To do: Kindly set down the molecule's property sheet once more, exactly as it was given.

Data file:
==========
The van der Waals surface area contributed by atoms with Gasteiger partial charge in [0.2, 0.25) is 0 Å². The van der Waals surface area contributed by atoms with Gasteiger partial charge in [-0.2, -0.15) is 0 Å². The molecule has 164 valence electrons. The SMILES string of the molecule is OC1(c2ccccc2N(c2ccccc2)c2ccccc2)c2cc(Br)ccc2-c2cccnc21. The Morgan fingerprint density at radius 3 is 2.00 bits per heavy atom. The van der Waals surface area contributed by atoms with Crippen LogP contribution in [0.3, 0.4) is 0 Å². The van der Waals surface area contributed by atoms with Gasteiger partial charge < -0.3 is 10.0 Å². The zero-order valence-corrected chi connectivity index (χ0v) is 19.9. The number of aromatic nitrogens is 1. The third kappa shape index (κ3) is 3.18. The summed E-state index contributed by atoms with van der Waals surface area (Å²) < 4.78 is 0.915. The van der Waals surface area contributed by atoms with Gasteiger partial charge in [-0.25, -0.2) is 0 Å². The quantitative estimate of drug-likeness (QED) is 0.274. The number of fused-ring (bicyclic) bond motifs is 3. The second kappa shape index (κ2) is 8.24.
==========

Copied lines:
The van der Waals surface area contributed by atoms with Gasteiger partial charge in [0.2, 0.25) is 0 Å². The van der Waals surface area contributed by atoms with Gasteiger partial charge in [-0.2, -0.15) is 0 Å². The molecule has 164 valence electrons. The SMILES string of the molecule is OC1(c2ccccc2N(c2ccccc2)c2ccccc2)c2cc(Br)ccc2-c2cccnc21. The Morgan fingerprint density at radius 3 is 2.00 bits per heavy atom. The van der Waals surface area contributed by atoms with Crippen LogP contribution in [0.3, 0.4) is 0 Å². The van der Waals surface area contributed by atoms with Gasteiger partial charge < -0.3 is 10.0 Å². The zero-order valence-corrected chi connectivity index (χ0v) is 19.9. The number of aromatic nitrogens is 1. The third kappa shape index (κ3) is 3.18. The summed E-state index contributed by atoms with van der Waals surface area (Å²) < 4.78 is 0.915. The van der Waals surface area contributed by atoms with Gasteiger partial charge in [-0.25, -0.2) is 0 Å². The quantitative estimate of drug-likeness (QED) is 0.274. The number of fused-ring (bicyclic) bond motifs is 3. The second kappa shape index (κ2) is 8.24.